Data, Elec­tronic Doc­u­men­ta­tion and In­no­va­tion in the In­sur­ance In­dus­try

BY DAVID MCGOWN

Policy - - Before The Bell | From The Editor - David McGown SE­NIOR VICE-PRES­I­DENT, STRATE­GIC INI­TIA­TIVES, IN­SUR­ANCE BUREAU OF CANADA

The era of dis­rup­tion is not only dom­i­nated by rapid changes driven by tech­no­log­i­cal in­no­va­tion, but also by com­pa­nies that can ef­fec­tively har­ness the power of con­sumer data to trans­form their in­dus­tries. These com­pa­nies use in­for­ma­tion TO OF­FER CON­SUMERS CON­VE­NIENT AND EF­fi­CIENT ser­vice, nim­bly in­no­vat­ing while es­tab­lished com­peti­tors strug­gle to keep pace.

Tech­nol­ogy evolves more quickly than reg­u­la­tion, and this is usu­ally for the best. oapid change can be un­pre­dictable, and con­sumers can BEN­E­fiT FROM REA­SON­ABLE REG­U­LA­TORY OVER­SIGHT. There comes a point, how­ever, when reg­u­la­tion can ad­versely af­fect an in­dus­try’s abil­ity to in­no­vate.

To meet this chal­lenge, Cana­dian in­sur­ers need to keep pace with cus­tomer at­ti­tudes while work­ing with pol­i­cy­mak­ers to mod­ern­ize reg­u­la­tion that pre­vents the im­ple­men­ta­tion of log­i­cal ad­vance­ments. And those wants? More choice and cus­tomiza­tion.

Telem­at­ics de­vices and us­age-based in­sur­ance

lne ex­am­ple of cus­tomiza­tion are telem­at­ics de­vices that gather data on driver be­hav­iour AND PRO­VIDE IN­FOR­MA­TION THAT CAN BEN­E­fiT both in­sur­ers and con­sumers. This in­for­ma­tion al­lows in­sur­ers to cre­ate per­son­al­ized, us­age-based in­sur­ance (rBI) prod­ucts that can pro­vide driv­ers with ac­cess to in­for­ma­tion re­gard­ing their driv­ing be­hav­iour, which in turn can give them more con­trol over their pre­mi­ums. rsage pat­terns, mileage and driv­ing BE­HAV­IOUR DI­RECTLY IN­flU­ENCE PRE­MI­UMS AND in­cen­tivize safer driv­ing habits.

Most Cana­dian ju­ris­dic­tions that al­low rBI prod­ucts place heavy re­stric­tions on their use. In­sur­ers us­ing rBI can only of­fer dis­counts on ex­ist­ing pre­mi­ums – they can­not use telem­at­ics data to de­ter­mine pre­mi­ums. eow­ever, some progress has been made in this area. In lntario, one in­surer was re­cently granted per­mis­sion to use a prod­uct based on a pay-per-mile model, a

Cana­dian in­sur­ers need to keep pace with cus­tomer at­ti­tudes while work­ing with pol­i­cy­mak­ers to mod­ern­ize reg­u­la­tion that pre­vents the im­ple­men­ta­tion of log­i­cal ad­vance­ments.” — David McGown In­sur­ance Bureau of Canada

first in Canada. This prod­uct al­lows mo­torists to mon­i­tor how much they drive and pay for their in­sur­ance based on their mileage.

In com­par­i­son, UBI is widely avail­able in the U.S., with at least 10 com­pa­nies pro­vid­ing UBI prod­ucts in 49 states.

Cana­dian con­sumers want per­son­al­ized prod­ucts. A re­cent In­sur­ance Bureau of Canada (IBC) sur­vey (The Fu­ture of In­sur­ance) found that 66% of re­spon­dents with auto in­sur­ance agreed that de­ter­min­ing pre­mi­ums based on driv­ing be­hav­iour is a fair way to price in­sur­ance. Only 10% dis­agreed.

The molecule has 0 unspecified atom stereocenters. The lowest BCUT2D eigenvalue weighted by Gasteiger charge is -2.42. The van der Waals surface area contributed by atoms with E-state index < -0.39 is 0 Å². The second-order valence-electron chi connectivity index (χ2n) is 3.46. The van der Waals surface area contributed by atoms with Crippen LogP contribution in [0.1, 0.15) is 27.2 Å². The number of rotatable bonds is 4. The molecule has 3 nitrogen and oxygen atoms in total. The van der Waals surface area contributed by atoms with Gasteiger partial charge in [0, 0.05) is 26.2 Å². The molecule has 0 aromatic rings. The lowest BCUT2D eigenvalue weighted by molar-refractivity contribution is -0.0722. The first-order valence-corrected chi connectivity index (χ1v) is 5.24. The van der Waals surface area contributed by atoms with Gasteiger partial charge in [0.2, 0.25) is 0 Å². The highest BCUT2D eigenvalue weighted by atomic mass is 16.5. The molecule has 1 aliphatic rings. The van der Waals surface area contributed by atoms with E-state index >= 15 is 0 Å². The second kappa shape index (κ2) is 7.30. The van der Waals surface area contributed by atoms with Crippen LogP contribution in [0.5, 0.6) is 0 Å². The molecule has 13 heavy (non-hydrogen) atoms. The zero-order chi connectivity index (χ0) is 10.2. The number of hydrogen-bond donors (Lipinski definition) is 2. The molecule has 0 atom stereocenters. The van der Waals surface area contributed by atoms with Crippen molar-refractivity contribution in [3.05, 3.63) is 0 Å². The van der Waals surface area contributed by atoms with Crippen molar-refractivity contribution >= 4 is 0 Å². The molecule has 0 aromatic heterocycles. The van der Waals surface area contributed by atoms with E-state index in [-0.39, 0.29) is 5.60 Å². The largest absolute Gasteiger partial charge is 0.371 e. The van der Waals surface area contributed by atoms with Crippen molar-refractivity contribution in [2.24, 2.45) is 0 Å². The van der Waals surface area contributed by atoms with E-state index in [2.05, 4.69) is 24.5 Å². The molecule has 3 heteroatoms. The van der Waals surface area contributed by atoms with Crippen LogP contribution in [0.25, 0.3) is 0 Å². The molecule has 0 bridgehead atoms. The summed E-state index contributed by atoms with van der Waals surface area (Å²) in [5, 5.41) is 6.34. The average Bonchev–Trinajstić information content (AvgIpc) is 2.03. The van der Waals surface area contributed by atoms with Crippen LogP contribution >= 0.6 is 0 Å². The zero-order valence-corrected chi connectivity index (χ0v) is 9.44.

Elec­tronic ef­fi­ciency

Cana­dian laws re­quire in­sur­ers to mail copies of key in­for­ma­tion to their cus­tomers, and doc­u­ments such as proof of auto in­sur­ance are valid only in pa­per for­mat. Nova Sco­tia is the only prov­ince that al­lows in­sur­ers to send cus­tomers elec­tronic pink slips as ac­cept­able proof of auto in­sur­ance.

Elec­tronic com­mu­ni­ca­tion is com­mon­place in other in­dus­tries, such as bank­ing, and cus­tomers have come to ex­pect the same ex­pe­ri­ence from their in­sur­ers. IBC’s sur­vey found that 58% of Cana­di­ans would choose to re­ceive their in­sur­ance doc­u­ments elec­tron­i­cally, while 69% be­lieve that re­ceiv­ing in­sur­ance doc­u­ments elec­tron­i­cally would be con­ve­nient.

In the U.S., 46 states and the Dis­trict of Columbia al­low in­sur­ers to pro­vide in­sur­ance doc­u­ments elec­tron­i­cally and cus­tomers to dis­play proof of in­sur­ance on their smart­phones. Pri­vacy con­cerns re­lated to law en­force­ment view­ing doc­u­ments on smart­phones have been cited as a rea­son to avoid us­ing elec­tronic pink slips, but in U.S. ju­ris­dic­tions, leg­is­la­tion has ad­dressed this is­sue. U.S. laws could pro­vide a frame­work for Cana­dian reg­u­la­tors to fol­low.

Tech­no­log­i­cal in­no­va­tion con­tin­ues to trans­form in­dus­tries world­wide. If Cana­dian in­sur­ers are not al­lowed to adapt to the chang­ing world, they risk los­ing the abil­ity to com­pete. If their abil­ity to com­pete is com­pro­mised, Cana­dian in­sur­ers run the risk of be­ing left be­hind. And when it’s too late, it’s too late.

Be­fore the Bell left to right co-host Su­san Dela­court, Chan­tal Bernier, Michael Cur­ran and Rachel Cur­ran. Pho­to­graph by Cyn­thia Mün­ster

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